Sugar delivering more energy

Written by Stephen Poloz

Sugar prices have gone through the roof in the past year, to a 25-year high, just like a lot of other commodities. Is this just a coincidence, or is there some connection between the prices of such diverse products as oil, copper and sugar?

In the cases of oil and copper, many analysts have pointed to rising demand in China as the main driving force. The rampant electrification of China is seeing the deployment of huge quantities of copper wire, and the rising use of automobiles and motorcycles is ramping up the demand for imported oil. Fair enough, but China is not the whole story in either market. Besides, when it comes to sugar, China produces most of its own needs, importing a bit more than one million tonnes per year while producing more than 10 million tonnes.

Yet there is a connection, at least between the price of oil and the price of sugar. Fact is, the two are substitutes for one another, because sugar cane can be used to produce ethanol.

In the middle of this story is Brazil, the world’s largest producer and exporter of sugar. Brazil accounts for 20% of global sugar production, and nearly 40% of global exports. Accordingly, Brazil has the weight to swing the market.

Back in the 1970s, during the first oil crises, Brazil introduced a program to encourage the use of ethanol as an automobile fuel in order to reduce its dependence on imported oil. Today, close to half of the vehicles sold in Brazil are flex-fuel, able to run on either gasoline or ethanol. Drivers alternate between them depending on price. Some 40% of the stock of Brazilian cars can run on pure ethanol. Naturally, with oil and gasoline prices so high, Brazilian drivers are using more ethanol. Upstream, close to half of Brazil’s production of sugar usually goes into ethanol production, and that figure is going up, putting extra demand on the global sugar market.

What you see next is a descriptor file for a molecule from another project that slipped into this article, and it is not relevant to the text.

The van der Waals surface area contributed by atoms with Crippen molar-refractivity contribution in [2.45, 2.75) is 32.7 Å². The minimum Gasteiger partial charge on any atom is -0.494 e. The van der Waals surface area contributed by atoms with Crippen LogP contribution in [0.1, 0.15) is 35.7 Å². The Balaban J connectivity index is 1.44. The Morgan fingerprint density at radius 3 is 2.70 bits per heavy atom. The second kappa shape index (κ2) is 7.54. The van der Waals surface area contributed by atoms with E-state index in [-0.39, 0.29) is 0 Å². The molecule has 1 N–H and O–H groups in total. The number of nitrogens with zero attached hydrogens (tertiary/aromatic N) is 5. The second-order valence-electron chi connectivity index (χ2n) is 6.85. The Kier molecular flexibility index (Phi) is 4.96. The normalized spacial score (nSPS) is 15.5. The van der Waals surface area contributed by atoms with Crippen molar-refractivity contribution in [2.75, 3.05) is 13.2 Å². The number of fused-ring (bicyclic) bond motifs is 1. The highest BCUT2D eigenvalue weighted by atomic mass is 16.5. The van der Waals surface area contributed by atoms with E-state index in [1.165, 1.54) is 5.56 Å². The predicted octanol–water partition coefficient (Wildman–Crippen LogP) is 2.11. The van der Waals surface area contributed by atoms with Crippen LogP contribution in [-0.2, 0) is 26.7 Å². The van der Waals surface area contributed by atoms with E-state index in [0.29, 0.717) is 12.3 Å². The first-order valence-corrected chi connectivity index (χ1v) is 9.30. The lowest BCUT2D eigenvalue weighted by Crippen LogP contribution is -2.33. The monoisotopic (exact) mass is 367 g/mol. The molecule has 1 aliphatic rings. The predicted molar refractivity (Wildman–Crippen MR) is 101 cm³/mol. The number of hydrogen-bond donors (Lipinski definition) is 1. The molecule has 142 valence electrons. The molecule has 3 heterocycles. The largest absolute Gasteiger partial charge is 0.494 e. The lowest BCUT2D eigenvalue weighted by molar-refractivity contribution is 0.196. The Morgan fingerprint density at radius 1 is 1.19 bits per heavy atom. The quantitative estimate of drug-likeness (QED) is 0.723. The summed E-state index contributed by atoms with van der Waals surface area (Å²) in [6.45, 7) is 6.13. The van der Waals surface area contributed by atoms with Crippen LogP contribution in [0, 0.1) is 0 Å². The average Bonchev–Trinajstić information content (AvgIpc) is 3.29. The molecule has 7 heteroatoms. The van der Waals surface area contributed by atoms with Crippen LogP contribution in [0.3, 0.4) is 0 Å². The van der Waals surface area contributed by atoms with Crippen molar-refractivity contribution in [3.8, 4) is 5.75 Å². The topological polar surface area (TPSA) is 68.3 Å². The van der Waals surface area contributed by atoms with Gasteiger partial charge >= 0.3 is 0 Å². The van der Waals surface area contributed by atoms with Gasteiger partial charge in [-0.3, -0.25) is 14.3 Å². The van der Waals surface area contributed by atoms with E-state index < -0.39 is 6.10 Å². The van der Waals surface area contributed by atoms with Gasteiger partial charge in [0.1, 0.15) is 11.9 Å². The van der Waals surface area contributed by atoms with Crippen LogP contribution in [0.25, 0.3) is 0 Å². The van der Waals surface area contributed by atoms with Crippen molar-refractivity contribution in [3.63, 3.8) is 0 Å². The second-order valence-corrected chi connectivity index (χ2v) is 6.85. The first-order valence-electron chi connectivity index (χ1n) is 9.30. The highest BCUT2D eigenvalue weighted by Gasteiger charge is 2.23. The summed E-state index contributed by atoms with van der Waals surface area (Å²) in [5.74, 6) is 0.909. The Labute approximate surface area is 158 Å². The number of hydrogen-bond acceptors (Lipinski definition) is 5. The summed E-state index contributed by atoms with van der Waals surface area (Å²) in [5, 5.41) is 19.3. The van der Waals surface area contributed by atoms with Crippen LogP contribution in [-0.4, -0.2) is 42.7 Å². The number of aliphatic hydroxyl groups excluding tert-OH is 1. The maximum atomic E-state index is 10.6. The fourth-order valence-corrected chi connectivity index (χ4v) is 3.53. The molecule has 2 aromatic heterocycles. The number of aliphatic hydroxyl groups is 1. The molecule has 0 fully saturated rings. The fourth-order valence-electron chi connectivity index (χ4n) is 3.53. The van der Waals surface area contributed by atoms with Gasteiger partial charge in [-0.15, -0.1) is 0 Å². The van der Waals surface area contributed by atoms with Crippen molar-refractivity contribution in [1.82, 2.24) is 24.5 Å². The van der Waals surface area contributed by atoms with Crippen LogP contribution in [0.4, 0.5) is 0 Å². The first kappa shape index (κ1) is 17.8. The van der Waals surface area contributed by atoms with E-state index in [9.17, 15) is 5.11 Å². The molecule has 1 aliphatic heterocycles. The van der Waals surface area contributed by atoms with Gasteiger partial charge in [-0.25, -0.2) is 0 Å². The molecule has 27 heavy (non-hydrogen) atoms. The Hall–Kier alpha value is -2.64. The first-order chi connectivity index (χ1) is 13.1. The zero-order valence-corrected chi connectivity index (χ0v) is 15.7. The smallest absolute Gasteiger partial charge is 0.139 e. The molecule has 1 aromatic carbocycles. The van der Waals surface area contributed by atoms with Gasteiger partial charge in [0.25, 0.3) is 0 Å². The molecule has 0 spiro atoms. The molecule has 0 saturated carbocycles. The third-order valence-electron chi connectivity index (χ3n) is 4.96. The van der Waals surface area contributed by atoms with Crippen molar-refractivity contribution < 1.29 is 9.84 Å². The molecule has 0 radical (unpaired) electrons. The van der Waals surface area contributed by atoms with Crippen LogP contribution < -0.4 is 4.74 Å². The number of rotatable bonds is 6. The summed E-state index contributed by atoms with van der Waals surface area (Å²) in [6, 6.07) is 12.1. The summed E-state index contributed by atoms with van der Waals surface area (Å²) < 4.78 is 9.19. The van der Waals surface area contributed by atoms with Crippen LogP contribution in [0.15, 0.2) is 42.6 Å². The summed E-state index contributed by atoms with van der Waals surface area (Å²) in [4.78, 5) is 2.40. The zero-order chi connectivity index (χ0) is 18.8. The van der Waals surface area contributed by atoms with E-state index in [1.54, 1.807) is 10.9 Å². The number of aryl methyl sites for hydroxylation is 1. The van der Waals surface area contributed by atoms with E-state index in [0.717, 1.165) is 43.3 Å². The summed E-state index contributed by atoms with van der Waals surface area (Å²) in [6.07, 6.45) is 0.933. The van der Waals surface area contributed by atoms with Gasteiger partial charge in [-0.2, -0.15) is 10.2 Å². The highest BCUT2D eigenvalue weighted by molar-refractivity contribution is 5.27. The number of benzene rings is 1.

Meanwhile, sugar production is down in Thailand, once the world’s second largest exporter, because of a continuing drought, which is adding to sugar market tightness. And overall consumer demand continues to grow strongly in places like India and China, as household purchasing power rises. The stars are aligned for high prices of sugar.

Which countries are most affected? The top five importing countries, accounting for nearly one-third of global imports, are Russia, Indonesia, Korea, Japan and Canada. This will be one more reason for consumer prices to go up in Canada. However, once again, it will be in what economists regard as a volatile category — food — that can typically leave the underlying trend in inflation unaffected. Consumers may see the greatest impact in cereal prices, the most important destination for sugar, and of course candy products.

The bottom line? The recent increase in sugar prices is only one small element in a complex mosaic, but one in which new inflation risks keep popping up. And, it is a good reminder of just how interconnected global markets are becoming.

February 9, 2006

The views expressed here are those of the author, and not necessarily of Export Development Canada.

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